The lexical meaning of the Arabic word ‘shariah’ is ‘plain way’. It is the plain way to sustenance. The technical meaning of the word is ‘Divine Law’. Shariah is a synonym to Islam. Shariah is Islam. It is not just a set of punishments; rather it encompasses our whole way of life. We eat and pray according to shariah.
“Then We put you, [O Muhammad], on an ordained way concerning the matter [of religion]; so follow it and do not follow the inclinations of those who do not know.” (45:18)
The shariah is a Divine System from the Creator, our Creator. If we believe He exists, what are His rights over us? We surrender only to the Creator. He is most ‘qualified’ to legislate for His creation. He has the right to legislate for His creation. Just as the manufacturer of the computer or phone you are reading this on has the most knowledge and right over the computer or phone in question, Allah (SWT) has more right over us, a Divine Right. Not believing in a/the Creator does not mean He does not exist, and this is the response to atheists. The onus is on them to disprove His existence, as the signs of His existence are many and obvious.
There are some differences in the shariah on the same issues, despite it being a Divine System, as Allah (SWT) allowed for some difference of opinion. This encourages people to think and ponder, and to test them to see how they deal with differences of opinions amongst themselves. This whole life is a test. With this being a Divine system, it is not biased in favour of or against anyone. It is against those who reject the command of Allah (SWT) of course, because they go against what they are supposed to do and to believe. But anyone can repent at any time and return to Him and they will have a fresh start. Everyone is equal in the sight of Allah (SWT), the only difference is through taqwa (piety).
The shariah caters for both lives; the life before death and the life after death. It is the only system that does so. Christianity holds the premise that if you are good then you will go to paradise. But what is good? There is no system, no proof and no authenticity to tell us what is good, unlike Islam, where the shariah and the fitrah (innate belief) come together giving us understanding of good from both an external Divine source, and from an internal moral compass.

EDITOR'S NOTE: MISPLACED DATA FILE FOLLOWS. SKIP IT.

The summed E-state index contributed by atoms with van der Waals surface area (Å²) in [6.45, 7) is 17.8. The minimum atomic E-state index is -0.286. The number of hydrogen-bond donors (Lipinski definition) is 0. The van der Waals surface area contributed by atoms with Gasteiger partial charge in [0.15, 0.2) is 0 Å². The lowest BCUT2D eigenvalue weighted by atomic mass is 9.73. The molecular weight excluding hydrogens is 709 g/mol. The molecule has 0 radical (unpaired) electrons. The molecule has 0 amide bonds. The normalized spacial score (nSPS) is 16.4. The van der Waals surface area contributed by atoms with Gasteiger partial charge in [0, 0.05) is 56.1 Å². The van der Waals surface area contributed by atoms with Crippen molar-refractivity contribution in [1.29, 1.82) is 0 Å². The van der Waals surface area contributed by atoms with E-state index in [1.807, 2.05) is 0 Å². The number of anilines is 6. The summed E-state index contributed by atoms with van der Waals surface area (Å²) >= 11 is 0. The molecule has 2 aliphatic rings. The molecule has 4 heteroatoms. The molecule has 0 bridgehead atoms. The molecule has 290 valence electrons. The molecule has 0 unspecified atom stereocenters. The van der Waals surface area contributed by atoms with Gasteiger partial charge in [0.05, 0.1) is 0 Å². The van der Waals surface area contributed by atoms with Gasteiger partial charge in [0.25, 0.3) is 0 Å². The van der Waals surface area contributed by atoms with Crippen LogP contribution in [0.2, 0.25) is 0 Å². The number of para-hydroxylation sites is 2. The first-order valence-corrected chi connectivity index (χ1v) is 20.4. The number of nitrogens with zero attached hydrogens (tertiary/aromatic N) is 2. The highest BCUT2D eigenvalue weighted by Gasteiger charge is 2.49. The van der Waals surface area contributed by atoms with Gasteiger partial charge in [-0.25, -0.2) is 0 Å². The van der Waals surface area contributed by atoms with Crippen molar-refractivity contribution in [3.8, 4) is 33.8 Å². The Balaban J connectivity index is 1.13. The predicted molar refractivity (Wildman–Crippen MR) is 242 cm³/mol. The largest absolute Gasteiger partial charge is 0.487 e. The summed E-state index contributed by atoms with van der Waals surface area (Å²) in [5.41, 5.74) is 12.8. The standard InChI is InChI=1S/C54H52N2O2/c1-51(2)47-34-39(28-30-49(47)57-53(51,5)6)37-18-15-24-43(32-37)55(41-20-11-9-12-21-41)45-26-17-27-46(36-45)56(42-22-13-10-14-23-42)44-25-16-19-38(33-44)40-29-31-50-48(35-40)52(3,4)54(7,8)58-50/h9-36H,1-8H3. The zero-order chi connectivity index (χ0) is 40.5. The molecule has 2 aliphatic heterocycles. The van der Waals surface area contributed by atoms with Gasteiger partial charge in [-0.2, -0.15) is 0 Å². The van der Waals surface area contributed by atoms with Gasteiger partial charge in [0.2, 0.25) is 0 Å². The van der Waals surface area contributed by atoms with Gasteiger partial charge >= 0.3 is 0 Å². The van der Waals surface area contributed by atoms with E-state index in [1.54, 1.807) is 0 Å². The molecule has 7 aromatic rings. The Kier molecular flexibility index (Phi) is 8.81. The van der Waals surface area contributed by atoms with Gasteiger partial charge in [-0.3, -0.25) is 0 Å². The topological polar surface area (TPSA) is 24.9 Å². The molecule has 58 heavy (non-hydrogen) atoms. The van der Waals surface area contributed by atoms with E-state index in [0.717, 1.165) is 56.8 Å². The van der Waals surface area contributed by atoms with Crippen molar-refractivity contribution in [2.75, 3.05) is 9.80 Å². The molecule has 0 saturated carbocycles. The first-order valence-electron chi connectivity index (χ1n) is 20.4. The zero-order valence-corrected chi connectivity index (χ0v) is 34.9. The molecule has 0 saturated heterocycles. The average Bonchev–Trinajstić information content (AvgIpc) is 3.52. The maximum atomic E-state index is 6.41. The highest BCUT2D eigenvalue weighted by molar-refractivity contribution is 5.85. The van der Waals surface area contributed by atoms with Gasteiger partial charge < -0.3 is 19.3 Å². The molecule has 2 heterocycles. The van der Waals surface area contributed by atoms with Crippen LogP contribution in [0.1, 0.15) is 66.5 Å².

Many Muslims and non-Muslims alike have the misunderstanding that the shariah is just a set of barbaric punishments. This is wrong, as mentioned; it is a whole way of life. When it comes to punishment itself, shariah punishment is often only applied if the person culpable asks for it to be applied. Why would they ask for its application? Because as Muslims we know that punishment in this life is easier to bear than punishment in the next life, something non-Muslims do not believe in and/or understand. There are also instances where people avoid what Allah (SWT) has told them to avoid, despite there being no punishment for that sin in this life. For example, why do people avoid riba (interest/usury) in this life, even though there is no punishment for it in this life? They do so because of fear of punishment in the next life. The shariah caters for both lives. It is also a comprehensive way of life. Shariah is not just about religion. It is a universal law, applicable to all persons, at all times, in all areas of the world. There is no other system even similar to it.
This life is a test and we must be patient. Real success is to be found in the next life, the life after death, the Hereafter. The shariah helps us strike a balance in all that we do. There are legal things widespread in this country which Islam does not allow, for example, mixed swimming lessons for children after puberty. There are things which Islam allows but the legal system in this country may not incorporate, for example, divorce law. The Jewish ruling on this has been incorporated into the UK legal system, whereby both parties must receive a religious divorce before being granted a legal divorce, and as Muslims we should ask for certain aspects of our shariah law to be incorporated into the UK legal system, not as a parallel system whereby we govern ourselves under shariah law whilst the rest of the UK is governed by the current system, nor as a system to govern everyone in the country by.
The shariah helps us to strike a balance between individuals and communities, and between materialism and spiritualism. We have a duty to ourselves and a duty to our neighbours and a duty to our communities as a whole. We also have the need to fulfil our material desires, and the shariah allows for that in moderation. We also have the need to fulfil our spiritual desires, and again, the shariah allows for that in moderation. We do not lead the life that the rich and famous lead, as this will not benefit us in the life after death. Nor do we lead monastic celibate lives, as this will not help us in benefiting others. The shariah is a complete way of life, it is Islam, and it is all things in moderation.
We ask Allah (SWT) to increase our understanding and guide those who have misunderstood to the correct understanding, aameen.
Notes taken at a lecture delivered by Sheikh Haitham al-Haddad at University of Westminster 2014